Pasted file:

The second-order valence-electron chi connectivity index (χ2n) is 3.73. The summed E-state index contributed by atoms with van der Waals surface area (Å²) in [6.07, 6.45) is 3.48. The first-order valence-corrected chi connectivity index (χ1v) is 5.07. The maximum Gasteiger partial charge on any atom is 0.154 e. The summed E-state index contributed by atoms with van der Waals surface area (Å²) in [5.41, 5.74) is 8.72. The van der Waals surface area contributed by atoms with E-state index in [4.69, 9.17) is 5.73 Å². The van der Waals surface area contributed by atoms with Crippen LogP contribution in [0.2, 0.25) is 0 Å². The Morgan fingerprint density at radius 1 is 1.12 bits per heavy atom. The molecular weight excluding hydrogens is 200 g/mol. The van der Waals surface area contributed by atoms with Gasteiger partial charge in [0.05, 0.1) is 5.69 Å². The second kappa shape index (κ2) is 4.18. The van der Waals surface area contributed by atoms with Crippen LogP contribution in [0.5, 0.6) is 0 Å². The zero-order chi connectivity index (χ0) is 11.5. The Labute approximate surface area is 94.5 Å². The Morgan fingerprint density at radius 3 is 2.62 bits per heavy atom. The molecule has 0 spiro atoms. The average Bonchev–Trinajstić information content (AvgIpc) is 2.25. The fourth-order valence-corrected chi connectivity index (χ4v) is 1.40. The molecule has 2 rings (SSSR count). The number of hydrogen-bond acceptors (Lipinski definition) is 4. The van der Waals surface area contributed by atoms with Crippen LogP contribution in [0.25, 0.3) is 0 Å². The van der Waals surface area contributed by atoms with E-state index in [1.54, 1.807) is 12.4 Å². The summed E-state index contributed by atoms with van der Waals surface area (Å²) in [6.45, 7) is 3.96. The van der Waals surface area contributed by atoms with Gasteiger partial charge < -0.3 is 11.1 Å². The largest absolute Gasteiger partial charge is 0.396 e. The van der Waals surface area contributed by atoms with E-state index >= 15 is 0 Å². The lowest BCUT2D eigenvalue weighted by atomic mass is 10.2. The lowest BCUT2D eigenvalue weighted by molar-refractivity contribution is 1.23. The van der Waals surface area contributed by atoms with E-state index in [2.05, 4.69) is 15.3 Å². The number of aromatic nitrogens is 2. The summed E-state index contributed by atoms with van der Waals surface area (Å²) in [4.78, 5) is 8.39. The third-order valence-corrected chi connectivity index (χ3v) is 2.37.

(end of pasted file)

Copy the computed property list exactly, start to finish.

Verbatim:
The second-order valence-electron chi connectivity index (χ2n) is 3.73. The summed E-state index contributed by atoms with van der Waals surface area (Å²) in [6.07, 6.45) is 3.48. The first-order valence-corrected chi connectivity index (χ1v) is 5.07. The maximum Gasteiger partial charge on any atom is 0.154 e. The summed E-state index contributed by atoms with van der Waals surface area (Å²) in [5.41, 5.74) is 8.72. The van der Waals surface area contributed by atoms with E-state index in [4.69, 9.17) is 5.73 Å². The van der Waals surface area contributed by atoms with Crippen LogP contribution in [0.2, 0.25) is 0 Å². The Morgan fingerprint density at radius 1 is 1.12 bits per heavy atom. The molecular weight excluding hydrogens is 200 g/mol. The van der Waals surface area contributed by atoms with Gasteiger partial charge in [0.05, 0.1) is 5.69 Å². The second kappa shape index (κ2) is 4.18. The van der Waals surface area contributed by atoms with Crippen LogP contribution in [0.5, 0.6) is 0 Å². The zero-order chi connectivity index (χ0) is 11.5. The Labute approximate surface area is 94.5 Å². The Morgan fingerprint density at radius 3 is 2.62 bits per heavy atom. The molecule has 0 spiro atoms. The average Bonchev–Trinajstić information content (AvgIpc) is 2.25. The fourth-order valence-corrected chi connectivity index (χ4v) is 1.40. The molecule has 2 rings (SSSR count). The number of hydrogen-bond acceptors (Lipinski definition) is 4. The van der Waals surface area contributed by atoms with Crippen LogP contribution in [0.25, 0.3) is 0 Å². The van der Waals surface area contributed by atoms with E-state index in [1.54, 1.807) is 12.4 Å². The summed E-state index contributed by atoms with van der Waals surface area (Å²) in [6.45, 7) is 3.96. The van der Waals surface area contributed by atoms with Gasteiger partial charge < -0.3 is 11.1 Å². The largest absolute Gasteiger partial charge is 0.396 e. The van der Waals surface area contributed by atoms with E-state index >= 15 is 0 Å². The lowest BCUT2D eigenvalue weighted by atomic mass is 10.2. The lowest BCUT2D eigenvalue weighted by molar-refractivity contribution is 1.23. The van der Waals surface area contributed by atoms with E-state index in [2.05, 4.69) is 15.3 Å². The number of aromatic nitrogens is 2. The summed E-state index contributed by atoms with van der Waals surface area (Å²) in [4.78, 5) is 8.39. The third-order valence-corrected chi connectivity index (χ3v) is 2.37.